Journal Article - September 2022
Implications of fuel stacking for cooking in Nepal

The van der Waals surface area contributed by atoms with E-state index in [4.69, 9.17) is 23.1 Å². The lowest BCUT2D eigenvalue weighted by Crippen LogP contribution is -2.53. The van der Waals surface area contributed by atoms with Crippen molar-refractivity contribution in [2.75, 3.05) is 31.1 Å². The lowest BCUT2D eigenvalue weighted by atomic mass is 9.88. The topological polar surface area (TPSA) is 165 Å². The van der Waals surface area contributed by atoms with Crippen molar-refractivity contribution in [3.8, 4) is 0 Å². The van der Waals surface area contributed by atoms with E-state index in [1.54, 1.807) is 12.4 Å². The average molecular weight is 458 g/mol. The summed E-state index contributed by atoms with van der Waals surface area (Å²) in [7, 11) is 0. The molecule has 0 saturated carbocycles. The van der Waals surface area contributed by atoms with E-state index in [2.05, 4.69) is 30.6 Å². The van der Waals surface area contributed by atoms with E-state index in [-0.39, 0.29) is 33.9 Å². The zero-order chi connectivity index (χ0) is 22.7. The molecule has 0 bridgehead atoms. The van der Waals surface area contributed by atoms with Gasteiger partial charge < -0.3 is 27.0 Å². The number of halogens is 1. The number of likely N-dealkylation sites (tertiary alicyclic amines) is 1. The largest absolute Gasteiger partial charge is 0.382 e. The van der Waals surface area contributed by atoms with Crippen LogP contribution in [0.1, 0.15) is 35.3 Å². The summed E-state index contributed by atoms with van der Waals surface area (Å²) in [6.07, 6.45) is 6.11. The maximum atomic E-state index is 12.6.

Overcoming cooking fuel “stacking” is a major challenge impeding transitions to clean cooking in low- and middle-income countries. Though clean fuels are increasingly available in these countries' urban centers, continued use of polluting technology reinforces energy poverty, due to time costs associated with fuel collection, the household air pollution generated, and the contribution of the latter to dangerous levels of ambient air pollution. While there is much evidence of the association between income and clean fuel use, the impacts of policy instruments that alter fuel prices have been under explored. We conducted a double-bounded contingent valuation experiment with 360 households who use firewood and liquefied petroleum gas (LPG) in peri-urban areas of Kathmandu Valley, to elicit respondents' strength of preference regarding their primary cooking fuels. We examine the determinants of cooking fuel stacking, the relationship between fuel stacking behavior and preferences for cooking fuel, and calculate willingness to pay (WTP) for households' primary fuels. We find that stacking is associated with household demographic variables and the time burden of firewood collection; meanwhile, wealthier households, those having more empowered women, and those affected by the 2015 trade blockade in Nepal use more LPG. Fuel stacking among primary LPG users is negatively related to demand for LPG. Among primary LPG users, WTP for a 14.2 kg LPG cylinder ranges between 1267 and 1496 NPR (11–15 USD, or between 3.5 and 4.9 NPR/MJ of useful energy), but WTP for 1 MJ of useful cooking energy is considerably higher due to the highly price inelastic demand for firewood (42–145 NPR/MJ, 0.36–1.25 USD/MJ). Our findings have implications for the pricing of clean fuels in urban Nepal, as they indicate an asymmetric response around price changes for LPG and firewood.